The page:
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How a Mexico City Bar Reimagines an Ancient Maya Drink


Tlecān, a minuscule mezcalería in Mexico City’s Roma neighborhood, is named after the Náhuatl word meaning “place of fire,” and it lives up to its name the moment you step inside. 

A reddish-brown glow illuminates the space; smoke swirls under the dark and moody lighting. The air is thick and smells of an earthy resin. Along the back wall stands a replica of the disc of death, an iconic Aztec sculpture depicting Mictlantecuhtli, the god of death. It’s one of the bar’s many tributes to pre-Hispanic Mexican culture.


“Everything is designed so that whoever is Mexican feels proud to be Mexican, and whoever isn’t is impressed and wants to be Mexican,” says Eli Martinez Bello, co-owner of the bar. The bartender led the beverage program at Pujol, a revered culinary destination, for five years before transitioning to her current role. 


Tlecān specializes in mezcal, offering 13 options from small-batch makers across the country who do not export their products outside of Mexico. At the bar, you can order any of the spirits neat, or enjoy them in a number of cocktails that take inspiration from centuries-old, pre-Hispanic drinks like tascalate. 

Tascalate is more than 3,000 years old and originates from the southernmost Mexican state of Chiapas. It played a role in the ancient Maya city-state of Palenque, where greeting the king involved bowing, then drinking a full cup of tascalate as a sign of gratitude; leaving behind any liquid was considered disrespectful. Today, the drink is still primarily found in Chiapas. 

“It’s a very simple and basic refreshment,” says Bernardo Serna, a partner of the mezcalería, “but that’s exactly why tascalate has lasted so long. Long before refrigeration began, people ground maíz, achiote and cacao into powder and preserved it. They survived winters by consuming this highly nourishing liquid.” 

The drink itself is simple, made of pulverized toasted dry maíz (or corn), cacao and achiote (small, red, kernel-like seeds), blended with water—its name comes from the Náhuatl words “tlaxcalli” (tortilla) and “atl” (water). The maíz lends the drink a thick texture and mineral taste, while cacao brings bitter and sweet notes followed by the subtle heat of achiote. Everything is toasted before being ground down into a fine powder. Water is then carefully added to bring the tascalate to life. 

At Tlecān, the drink follows a similar basic format. “We could have made these ingredients in-house at Tlecān, but instead we want to support local artisans whenever we can, so we purchase these handmade products in Chiapas,” adds Serna. In Chiapas, depending on the season, the drink is served piping hot or ice-cold and it’s now sometimes made with milk. But at the Mexico City bar, where it takes the form of a sour, it’s always chilled and made with water.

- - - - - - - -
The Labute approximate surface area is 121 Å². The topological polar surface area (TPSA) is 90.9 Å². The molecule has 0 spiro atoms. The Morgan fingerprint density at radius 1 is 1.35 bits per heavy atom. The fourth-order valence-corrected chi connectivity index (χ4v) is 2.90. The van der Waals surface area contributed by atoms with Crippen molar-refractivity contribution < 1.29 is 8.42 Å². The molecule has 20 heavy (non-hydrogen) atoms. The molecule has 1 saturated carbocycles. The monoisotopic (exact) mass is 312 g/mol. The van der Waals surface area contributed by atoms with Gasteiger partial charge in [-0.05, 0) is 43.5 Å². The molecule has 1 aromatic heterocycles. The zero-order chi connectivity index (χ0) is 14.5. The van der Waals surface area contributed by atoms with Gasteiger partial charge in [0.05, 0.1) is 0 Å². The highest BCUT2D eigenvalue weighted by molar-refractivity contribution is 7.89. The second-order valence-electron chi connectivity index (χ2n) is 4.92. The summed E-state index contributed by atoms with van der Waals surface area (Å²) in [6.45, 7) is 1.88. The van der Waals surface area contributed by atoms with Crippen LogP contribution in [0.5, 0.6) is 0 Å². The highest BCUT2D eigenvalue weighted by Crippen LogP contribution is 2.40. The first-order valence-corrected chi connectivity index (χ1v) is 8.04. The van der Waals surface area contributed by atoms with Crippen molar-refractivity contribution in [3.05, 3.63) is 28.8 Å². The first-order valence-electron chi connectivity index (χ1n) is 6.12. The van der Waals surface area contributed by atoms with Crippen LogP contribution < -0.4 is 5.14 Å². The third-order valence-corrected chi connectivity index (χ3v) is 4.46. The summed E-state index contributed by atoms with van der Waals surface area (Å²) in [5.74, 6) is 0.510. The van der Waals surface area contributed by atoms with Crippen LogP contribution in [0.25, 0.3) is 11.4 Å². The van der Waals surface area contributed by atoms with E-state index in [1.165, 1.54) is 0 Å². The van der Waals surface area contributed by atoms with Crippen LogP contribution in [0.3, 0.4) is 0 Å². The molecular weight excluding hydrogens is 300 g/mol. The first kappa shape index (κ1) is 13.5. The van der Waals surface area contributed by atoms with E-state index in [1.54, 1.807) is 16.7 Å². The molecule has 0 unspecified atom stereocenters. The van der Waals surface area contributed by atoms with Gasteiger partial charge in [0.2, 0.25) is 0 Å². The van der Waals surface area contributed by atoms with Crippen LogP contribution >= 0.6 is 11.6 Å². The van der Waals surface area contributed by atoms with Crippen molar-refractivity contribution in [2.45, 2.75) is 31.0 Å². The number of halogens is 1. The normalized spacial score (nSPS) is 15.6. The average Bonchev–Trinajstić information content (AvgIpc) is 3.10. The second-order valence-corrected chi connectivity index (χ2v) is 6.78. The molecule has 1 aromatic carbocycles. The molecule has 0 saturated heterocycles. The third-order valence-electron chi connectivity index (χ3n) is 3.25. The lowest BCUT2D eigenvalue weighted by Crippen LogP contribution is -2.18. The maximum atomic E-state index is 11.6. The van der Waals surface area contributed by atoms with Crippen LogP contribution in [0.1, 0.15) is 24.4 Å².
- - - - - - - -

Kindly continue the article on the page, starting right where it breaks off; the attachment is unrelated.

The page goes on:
“Tlecān uses the tascalate to pay homage to all maíz drinks such as atole, tejate and champurrado—thick, cereal-like beverages that get their density from one of the oldest food ingredients in Mexican culture: maíz,” says Serna. The bar team found that tascalate’s unique texture was best suited to the sour template, made here with a base of mezcal complemented by egg white, agave nectar and lemon. “We use small-batch suppliers, so it’s possible the mezcal in the drink can change due to availability,” says Serna, “but the cocktail will always use a mezcal that’s earthy and a little acidic to bring out the flavor notes of the tascalate.” 

The end result is a brick red cocktail topped off with a thick egg white foam. Despite its bold color, the Tascalate Sour tastes light, bright and earthy. It’s served in a coupe and finished with a dusting of fermented cacao powder. 

“We’re working to tell the story of many generations of Mexicans and the history behind some of these traditional beverages,” says Martinez Bello, who serves her drinks alongside a modest food menu of street food staples, like the pambacito, a take on pambazo, a chunky bread roll dipped in salsa and stuffed with chorizo, mashed potatoes and Chihuahua cheese. Other cocktail highlights include the Todas Las Flores, a take on tepache that’s prepared with guanábana (soursop) and lavender; the Pulque Colada, where pulque, a boozy fermented brew made from agave sap and referred to as “the drink of the Gods,” arrives fresh from the Mexican state of Hidalgo and serves as the base; and the Ocelóyotl, which incorporates Veracruz’s traditional carajillo, a sweet coffee drink, in its build. 

On Instagram, Tlecān has nearly 25,000 followers, but it follows only four accounts—all cultural institutions. It’s a nod to the bar’s design, which is made to mimic a museum gallery; the Aztec statue replicates one at Mexico’s Museo Nacional de Antropología. It’s the bar’s way of saying, “If you love us, go learn more about us, our culture,” says Serna. 

For the bar team, Tlecān is a sacred space to pay tribute to pre-Hispanic traditions through gourmet drinks and dishes that are emblematic of Mexico. It’s an invitation for guests, Mexican and non-Mexican alike, to delve into the extensive history and rich culture of the country.

“I got into mixology to tell stories,” Martinez Bello adds. “Then I realized, there’s so much that’s already happened, things we can’t forget. So rather than inventing new [stories], I made this about going deep into Mexico’s history and culture, and bringing it to people here and now through drinks.”

Elizabeth Quan Kiu V. helped translate and fact-check this piece. She is a Spanish-language journalist, translator and educator. Born and raised in Mexico City, Elizabeth immigrated to Chicago in the 1990s. She’s fluent in English and resides in Albuquerque, New Mexico.



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